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Speculators Move Against Pound Sterling

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Speculative investors are increasingly in favour of selling the British Pound according to flow data and analysis from a number of investment banks.

Analysts can gauge investor sentiment on a currency by observing 'open interest' in that currency on the options market where investors buy, hold and sell contracts on a certain currency in anticipation of it either rising or falling in the future.

Because some institutions are so large they can also observe their own order flow book to gauge sentiment.

"According to our FX positioning gauge, the GBP was sold for most of the past week with speculative-oriented investors such as hedge funds and real money driving most of the latest development," says Valentin Marinov, Head of G10 FX Strategy at Crédit Agricole.

How the market is positioned on a currency offers clues as to how it might behave in the future: if a currency is neutrally positioned it could travel either higher or lower with relative ease.

Positioning on the Pound

But when investors are heavily invested in buying or selling a currency then the prospect of a counter-trend correction grows.

"The net GBP long saw a negative shift in positioning of USD578mn — the biggest move in favour of the dollar over the past week. This move roughly offset the USD508mn net bullish bet for sterling the prior week. Investors may have taken the GBP climbing to its highest point in three years as an opportunity to move against the currency," says Shaun Osborne, Chief FX Strategist at Scotiabank.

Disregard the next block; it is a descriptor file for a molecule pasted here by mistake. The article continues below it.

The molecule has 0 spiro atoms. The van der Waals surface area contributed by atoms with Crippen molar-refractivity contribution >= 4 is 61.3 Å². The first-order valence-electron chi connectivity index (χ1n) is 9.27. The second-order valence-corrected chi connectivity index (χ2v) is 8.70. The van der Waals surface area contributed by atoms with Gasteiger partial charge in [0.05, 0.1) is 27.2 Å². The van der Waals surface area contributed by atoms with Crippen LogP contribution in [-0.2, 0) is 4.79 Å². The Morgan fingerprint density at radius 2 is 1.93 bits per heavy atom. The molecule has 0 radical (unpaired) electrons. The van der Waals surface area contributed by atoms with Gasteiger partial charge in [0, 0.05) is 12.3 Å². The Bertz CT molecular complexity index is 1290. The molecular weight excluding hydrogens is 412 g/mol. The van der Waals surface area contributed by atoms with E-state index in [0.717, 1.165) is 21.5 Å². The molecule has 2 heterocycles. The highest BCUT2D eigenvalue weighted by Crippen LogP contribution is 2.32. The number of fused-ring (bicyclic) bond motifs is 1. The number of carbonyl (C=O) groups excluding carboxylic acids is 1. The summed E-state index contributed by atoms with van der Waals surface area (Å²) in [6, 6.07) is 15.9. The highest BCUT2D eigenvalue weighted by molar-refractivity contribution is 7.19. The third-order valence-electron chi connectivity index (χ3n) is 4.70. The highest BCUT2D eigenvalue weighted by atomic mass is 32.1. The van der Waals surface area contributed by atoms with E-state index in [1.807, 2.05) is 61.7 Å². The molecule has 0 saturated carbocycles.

Osborne refers here to the latest Commitment of Traders data available from the Commodity Futures Trading Commission, the largest data set of its kind available.

The Pound's strong performance over 2021 leaves it looking to be one of the favoured currencies to own by speculators and therefore if such positioning becomes extreme any setbacks to sentiment could give way to a strong impulse of selling.

When investors crowd into a trade - for example buying the Pound - further gains become increasingly difficult to achieve.

The positioning on Sterling could therefore offer insights as to why the Pound has struggled to break to fresh highs against the Dollar and Euro of late.

Positioning on the Pound

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"Long contracts held steady over the week with gross shorts rising to a four-month high. The pound reached its three-year high on Tuesday (the cut off date for the data) so it may be a reach to attribute too much to this event," says Osborne.

Crédit Agricole data shows their corporate clients were among buyers of the Pound last week, but this was not enough to fully offset rising selling interest as a whole.

"Despite sentiment therefore seemingly having been in favour of selling the currency on rallies, overall long positioning remains excessive. This implies that the currency is likely to remain subject to downside risks. Having said that,
we stick to a cautious view on the GBP," says Marinov.

Francesco Pesole, FX Strategist at ING Bank says positioning in the Pound continues "its roller-coaster ride".

"Since mid-March, sterling’s speculative positions have followed a recurring pattern: an increase of 3-4% of open interest in net-longs in a week and the opposite move in the week after. As a result, GBP has remained in the net-long territory within a range of 13-19% of open interest," says Pesole.

Pesole says investors are now mainly looking at two main themes with regards to Sterling:

"The increasingly hawkish tone by Bank of England officials – with Gertjan Vieghle suggesting that a first-rate hike might come in 1H22 – and doubts about the planned easing of Covid-19 restriction in the UK on 21 June will go ahead (the decision will be announced on 14 June)."

ING say they continue to see further upside room for Sterling in the coming weeks, even if the full reopening of the economy is postponed.

"The slightly overstretched net-long positioning should not be enough to curb further GBP gains, in our view," says Pesole.

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